“You make us feel so welcome,” Alisa Xayalith of New Zealand-based rock outfit The Naked and Famous said in the middle of playing their song “Girls Like You.”
The band headlined a show with Los Angeles band White Arrows and Denver alt-psych rockers The Chain Gang of 1974 at the Crescent Ballroom on Tuesday night.
Fans of the bands ranged from hipsters to glow stick-covered kids to a middle-aged man who hasn’t quite left his Pink Floyd phase.
The show started off with White Arrows, an eccentric pop band with a kick of quirkiness and a light-up tambourine.
Members of the band wore button-down Hawaiian printed shirts as colorful lights danced behind them.
White Arrows’ psychedelic feel runs close to Passion Pit’s “Sleepyhead” sound with intricate noises and fun pop sounds — especially in their song “Get Gone.”
The Chain Gang of 1974 draws heavy on an '80s sound. Their set was laced with heavy layering, waves of synths and intergalactic rhythms.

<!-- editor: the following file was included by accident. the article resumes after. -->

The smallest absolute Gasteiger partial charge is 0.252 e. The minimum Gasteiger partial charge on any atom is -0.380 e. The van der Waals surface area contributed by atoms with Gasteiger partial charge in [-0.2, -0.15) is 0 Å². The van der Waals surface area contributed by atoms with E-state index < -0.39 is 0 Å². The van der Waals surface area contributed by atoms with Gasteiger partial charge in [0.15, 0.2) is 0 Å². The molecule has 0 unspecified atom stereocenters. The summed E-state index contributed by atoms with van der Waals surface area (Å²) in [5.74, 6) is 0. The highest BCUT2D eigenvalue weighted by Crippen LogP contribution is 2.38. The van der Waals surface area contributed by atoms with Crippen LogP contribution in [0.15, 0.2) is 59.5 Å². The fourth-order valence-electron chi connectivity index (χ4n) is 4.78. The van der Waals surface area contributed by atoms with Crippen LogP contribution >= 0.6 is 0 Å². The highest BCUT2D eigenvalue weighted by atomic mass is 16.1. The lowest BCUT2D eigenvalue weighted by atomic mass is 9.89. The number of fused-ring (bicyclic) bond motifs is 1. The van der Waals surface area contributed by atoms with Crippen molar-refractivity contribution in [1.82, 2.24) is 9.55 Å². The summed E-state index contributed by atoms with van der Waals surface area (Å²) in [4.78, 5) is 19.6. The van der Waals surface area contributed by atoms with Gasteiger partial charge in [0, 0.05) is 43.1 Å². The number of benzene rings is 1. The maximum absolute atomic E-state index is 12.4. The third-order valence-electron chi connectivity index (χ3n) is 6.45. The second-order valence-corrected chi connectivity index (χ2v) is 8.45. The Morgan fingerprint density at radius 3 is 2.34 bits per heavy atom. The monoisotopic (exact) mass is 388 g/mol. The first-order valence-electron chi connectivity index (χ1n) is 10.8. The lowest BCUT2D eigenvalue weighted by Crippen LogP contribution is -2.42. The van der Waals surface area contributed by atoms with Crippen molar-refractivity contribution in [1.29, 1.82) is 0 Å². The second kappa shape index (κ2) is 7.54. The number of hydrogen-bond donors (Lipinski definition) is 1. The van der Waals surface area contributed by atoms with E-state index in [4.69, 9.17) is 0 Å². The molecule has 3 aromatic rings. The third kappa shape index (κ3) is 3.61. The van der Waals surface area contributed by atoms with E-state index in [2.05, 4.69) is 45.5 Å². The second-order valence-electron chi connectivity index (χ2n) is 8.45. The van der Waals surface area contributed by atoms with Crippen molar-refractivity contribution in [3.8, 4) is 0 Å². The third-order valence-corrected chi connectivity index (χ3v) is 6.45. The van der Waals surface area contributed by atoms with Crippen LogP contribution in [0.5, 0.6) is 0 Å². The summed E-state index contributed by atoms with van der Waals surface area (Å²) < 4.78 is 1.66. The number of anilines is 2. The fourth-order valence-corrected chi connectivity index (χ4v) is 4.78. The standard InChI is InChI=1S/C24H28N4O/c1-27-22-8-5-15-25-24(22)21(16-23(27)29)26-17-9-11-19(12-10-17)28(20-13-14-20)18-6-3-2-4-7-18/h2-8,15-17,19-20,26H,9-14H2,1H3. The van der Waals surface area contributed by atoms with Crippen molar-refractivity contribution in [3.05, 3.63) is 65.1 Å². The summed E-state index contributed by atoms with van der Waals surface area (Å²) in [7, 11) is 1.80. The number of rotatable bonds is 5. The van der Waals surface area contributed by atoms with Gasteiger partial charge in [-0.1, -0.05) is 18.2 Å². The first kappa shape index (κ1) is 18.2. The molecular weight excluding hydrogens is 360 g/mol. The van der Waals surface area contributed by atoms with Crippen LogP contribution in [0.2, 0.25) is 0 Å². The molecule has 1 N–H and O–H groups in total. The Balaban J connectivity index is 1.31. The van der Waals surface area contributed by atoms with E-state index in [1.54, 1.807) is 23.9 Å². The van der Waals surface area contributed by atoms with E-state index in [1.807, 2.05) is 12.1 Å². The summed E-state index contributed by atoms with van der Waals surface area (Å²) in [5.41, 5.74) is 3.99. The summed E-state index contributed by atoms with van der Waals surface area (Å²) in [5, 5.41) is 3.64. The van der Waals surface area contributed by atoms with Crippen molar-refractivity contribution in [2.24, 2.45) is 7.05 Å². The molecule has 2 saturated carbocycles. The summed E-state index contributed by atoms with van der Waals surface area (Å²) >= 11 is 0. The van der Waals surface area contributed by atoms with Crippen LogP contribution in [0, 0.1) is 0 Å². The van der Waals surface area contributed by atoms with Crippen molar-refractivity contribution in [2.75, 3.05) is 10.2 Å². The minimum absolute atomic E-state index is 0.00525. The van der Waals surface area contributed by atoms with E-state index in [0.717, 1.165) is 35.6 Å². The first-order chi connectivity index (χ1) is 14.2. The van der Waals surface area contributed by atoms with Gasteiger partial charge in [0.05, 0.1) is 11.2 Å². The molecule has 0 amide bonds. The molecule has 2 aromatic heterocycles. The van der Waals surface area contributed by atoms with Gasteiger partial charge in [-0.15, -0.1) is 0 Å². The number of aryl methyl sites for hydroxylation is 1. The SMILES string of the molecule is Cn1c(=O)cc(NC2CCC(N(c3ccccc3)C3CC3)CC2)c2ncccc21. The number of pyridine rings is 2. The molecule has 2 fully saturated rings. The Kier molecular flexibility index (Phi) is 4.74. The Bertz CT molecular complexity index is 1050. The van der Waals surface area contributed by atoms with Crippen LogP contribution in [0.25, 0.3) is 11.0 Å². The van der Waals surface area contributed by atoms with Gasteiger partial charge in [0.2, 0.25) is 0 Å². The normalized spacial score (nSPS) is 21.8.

Lead singer Kamtim Mohager carelessly danced on stage and pointed at a girl in the crowd who was punching the air with her eyes closed, wiggling in what minimal space she had. “Everyone needs to be doing what she’s doing,” he said.
Their set included a dream-like song, “Matter of Time,” a David Bowie-esque song in “Heartbreakin’ Scream” and “Hold On,” which was heavy on the drum and bass and light piano.
Slowly, parts of the crowd moved, but Mohager encouraged more to join by the end of their set.
At 10 p.m., the stage slowly started piecing together while latecomers filled up the room awaiting the New Zealand group, The Naked and Famous.
The band hopped on stage to an overexcited group of fans clapping and screaming as the first beats of “The Ends” erupted through the venue.
Their set included hits such as “No Way” and “Punching in a Dream.”
Singer Alisa Xayalith's petite body moved around the stage, banging on a tambourine and belting the songs with beauty.
The 15 song set went by quickly as the band didn’t talk to the crowd just played song after song.
The members of the band didn’t start dancing and loosening up on stage until about mid-set with “All of This.”
With their last song, “Girls Like You,” the band slowly left the stage while the final drum beats repeated for a couple minutes.
As everyone was hoping, they ran back on stage to end with “Young Blood.”
By the end of the song, the sweaty crowd was cheering and holding their arms in the air.
While the crowd may not have been one of the liveliest, a fan handed singer Thom Powers an Arizona flag sprinkled with a sparkling heart to bring a huge smile on his face before leaving the stage.
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